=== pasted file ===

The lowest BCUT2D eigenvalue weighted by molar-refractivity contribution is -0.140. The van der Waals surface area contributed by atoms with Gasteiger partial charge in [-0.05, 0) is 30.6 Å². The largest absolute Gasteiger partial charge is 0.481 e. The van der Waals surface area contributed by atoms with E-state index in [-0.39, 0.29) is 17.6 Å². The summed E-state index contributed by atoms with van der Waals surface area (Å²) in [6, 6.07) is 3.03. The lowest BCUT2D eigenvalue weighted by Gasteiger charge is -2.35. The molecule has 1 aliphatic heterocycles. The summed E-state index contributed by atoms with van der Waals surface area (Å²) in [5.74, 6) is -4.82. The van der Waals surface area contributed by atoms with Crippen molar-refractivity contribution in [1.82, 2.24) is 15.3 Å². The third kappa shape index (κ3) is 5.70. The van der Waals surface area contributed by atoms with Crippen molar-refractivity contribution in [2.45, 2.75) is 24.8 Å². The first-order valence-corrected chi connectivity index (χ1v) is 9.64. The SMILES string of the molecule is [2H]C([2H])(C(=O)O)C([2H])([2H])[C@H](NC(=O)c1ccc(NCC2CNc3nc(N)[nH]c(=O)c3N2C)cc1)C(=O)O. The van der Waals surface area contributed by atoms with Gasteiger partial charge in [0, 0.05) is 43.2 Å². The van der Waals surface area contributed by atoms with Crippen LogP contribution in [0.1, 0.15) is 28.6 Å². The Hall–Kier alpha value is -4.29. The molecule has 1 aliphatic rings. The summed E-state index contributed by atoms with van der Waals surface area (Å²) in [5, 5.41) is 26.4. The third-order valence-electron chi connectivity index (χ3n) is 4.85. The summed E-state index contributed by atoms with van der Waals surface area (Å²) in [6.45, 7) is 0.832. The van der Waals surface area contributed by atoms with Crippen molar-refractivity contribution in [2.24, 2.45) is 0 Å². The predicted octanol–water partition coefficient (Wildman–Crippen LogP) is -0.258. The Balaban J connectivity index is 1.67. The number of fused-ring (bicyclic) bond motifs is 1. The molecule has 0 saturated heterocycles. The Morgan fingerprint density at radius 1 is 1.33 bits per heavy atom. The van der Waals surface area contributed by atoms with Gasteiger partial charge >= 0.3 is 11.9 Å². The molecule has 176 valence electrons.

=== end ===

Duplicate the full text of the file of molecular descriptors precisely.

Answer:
The lowest BCUT2D eigenvalue weighted by molar-refractivity contribution is -0.140. The van der Waals surface area contributed by atoms with Gasteiger partial charge in [-0.05, 0) is 30.6 Å². The largest absolute Gasteiger partial charge is 0.481 e. The van der Waals surface area contributed by atoms with E-state index in [-0.39, 0.29) is 17.6 Å². The summed E-state index contributed by atoms with van der Waals surface area (Å²) in [6, 6.07) is 3.03. The lowest BCUT2D eigenvalue weighted by Gasteiger charge is -2.35. The molecule has 1 aliphatic heterocycles. The summed E-state index contributed by atoms with van der Waals surface area (Å²) in [5.74, 6) is -4.82. The van der Waals surface area contributed by atoms with Crippen molar-refractivity contribution in [1.82, 2.24) is 15.3 Å². The third kappa shape index (κ3) is 5.70. The van der Waals surface area contributed by atoms with Crippen molar-refractivity contribution in [2.45, 2.75) is 24.8 Å². The first-order valence-corrected chi connectivity index (χ1v) is 9.64. The SMILES string of the molecule is [2H]C([2H])(C(=O)O)C([2H])([2H])[C@H](NC(=O)c1ccc(NCC2CNc3nc(N)[nH]c(=O)c3N2C)cc1)C(=O)O. The van der Waals surface area contributed by atoms with Gasteiger partial charge in [0, 0.05) is 43.2 Å². The van der Waals surface area contributed by atoms with Crippen LogP contribution in [0.1, 0.15) is 28.6 Å². The Hall–Kier alpha value is -4.29. The molecule has 1 aliphatic rings. The summed E-state index contributed by atoms with van der Waals surface area (Å²) in [5, 5.41) is 26.4. The third-order valence-electron chi connectivity index (χ3n) is 4.85. The summed E-state index contributed by atoms with van der Waals surface area (Å²) in [6.45, 7) is 0.832. The van der Waals surface area contributed by atoms with Crippen molar-refractivity contribution in [2.24, 2.45) is 0 Å². The predicted octanol–water partition coefficient (Wildman–Crippen LogP) is -0.258. The Balaban J connectivity index is 1.67. The number of fused-ring (bicyclic) bond motifs is 1. The molecule has 0 saturated heterocycles. The Morgan fingerprint density at radius 1 is 1.33 bits per heavy atom. The van der Waals surface area contributed by atoms with Gasteiger partial charge >= 0.3 is 11.9 Å². The molecule has 176 valence electrons.